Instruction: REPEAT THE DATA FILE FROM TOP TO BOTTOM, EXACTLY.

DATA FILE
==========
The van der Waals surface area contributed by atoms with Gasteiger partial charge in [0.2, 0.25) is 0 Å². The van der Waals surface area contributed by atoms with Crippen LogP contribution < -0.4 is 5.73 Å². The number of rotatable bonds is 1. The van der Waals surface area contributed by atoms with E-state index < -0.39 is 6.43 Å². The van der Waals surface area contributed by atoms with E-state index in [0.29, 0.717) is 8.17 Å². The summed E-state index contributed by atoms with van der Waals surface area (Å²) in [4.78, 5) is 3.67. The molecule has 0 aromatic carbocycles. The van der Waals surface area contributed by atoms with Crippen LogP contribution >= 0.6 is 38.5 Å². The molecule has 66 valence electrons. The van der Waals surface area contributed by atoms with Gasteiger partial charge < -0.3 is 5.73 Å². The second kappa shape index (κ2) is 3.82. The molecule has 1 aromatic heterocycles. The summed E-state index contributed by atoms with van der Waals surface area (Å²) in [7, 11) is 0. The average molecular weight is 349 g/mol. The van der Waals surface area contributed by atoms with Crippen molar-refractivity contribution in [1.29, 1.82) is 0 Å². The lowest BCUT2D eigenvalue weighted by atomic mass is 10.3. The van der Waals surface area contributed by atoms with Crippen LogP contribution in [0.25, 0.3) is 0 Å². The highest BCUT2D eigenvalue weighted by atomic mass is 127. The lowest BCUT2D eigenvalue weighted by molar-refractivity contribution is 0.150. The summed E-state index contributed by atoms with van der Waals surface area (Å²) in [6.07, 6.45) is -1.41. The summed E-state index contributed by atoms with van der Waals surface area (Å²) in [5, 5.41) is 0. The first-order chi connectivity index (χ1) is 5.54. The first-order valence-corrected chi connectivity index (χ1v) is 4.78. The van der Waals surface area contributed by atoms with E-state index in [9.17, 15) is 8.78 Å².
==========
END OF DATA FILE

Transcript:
The van der Waals surface area contributed by atoms with Gasteiger partial charge in [0.2, 0.25) is 0 Å². The van der Waals surface area contributed by atoms with Crippen LogP contribution < -0.4 is 5.73 Å². The number of rotatable bonds is 1. The van der Waals surface area contributed by atoms with E-state index < -0.39 is 6.43 Å². The van der Waals surface area contributed by atoms with E-state index in [0.29, 0.717) is 8.17 Å². The summed E-state index contributed by atoms with van der Waals surface area (Å²) in [4.78, 5) is 3.67. The molecule has 0 aromatic carbocycles. The van der Waals surface area contributed by atoms with Crippen LogP contribution >= 0.6 is 38.5 Å². The molecule has 66 valence electrons. The van der Waals surface area contributed by atoms with Gasteiger partial charge < -0.3 is 5.73 Å². The second kappa shape index (κ2) is 3.82. The molecule has 1 aromatic heterocycles. The summed E-state index contributed by atoms with van der Waals surface area (Å²) in [7, 11) is 0. The average molecular weight is 349 g/mol. The van der Waals surface area contributed by atoms with Crippen molar-refractivity contribution in [1.29, 1.82) is 0 Å². The lowest BCUT2D eigenvalue weighted by atomic mass is 10.3. The van der Waals surface area contributed by atoms with Crippen LogP contribution in [0.25, 0.3) is 0 Å². The highest BCUT2D eigenvalue weighted by atomic mass is 127. The lowest BCUT2D eigenvalue weighted by molar-refractivity contribution is 0.150. The summed E-state index contributed by atoms with van der Waals surface area (Å²) in [6.07, 6.45) is -1.41. The summed E-state index contributed by atoms with van der Waals surface area (Å²) in [5, 5.41) is 0. The first-order chi connectivity index (χ1) is 5.54. The first-order valence-corrected chi connectivity index (χ1v) is 4.78. The van der Waals surface area contributed by atoms with E-state index in [9.17, 15) is 8.78 Å².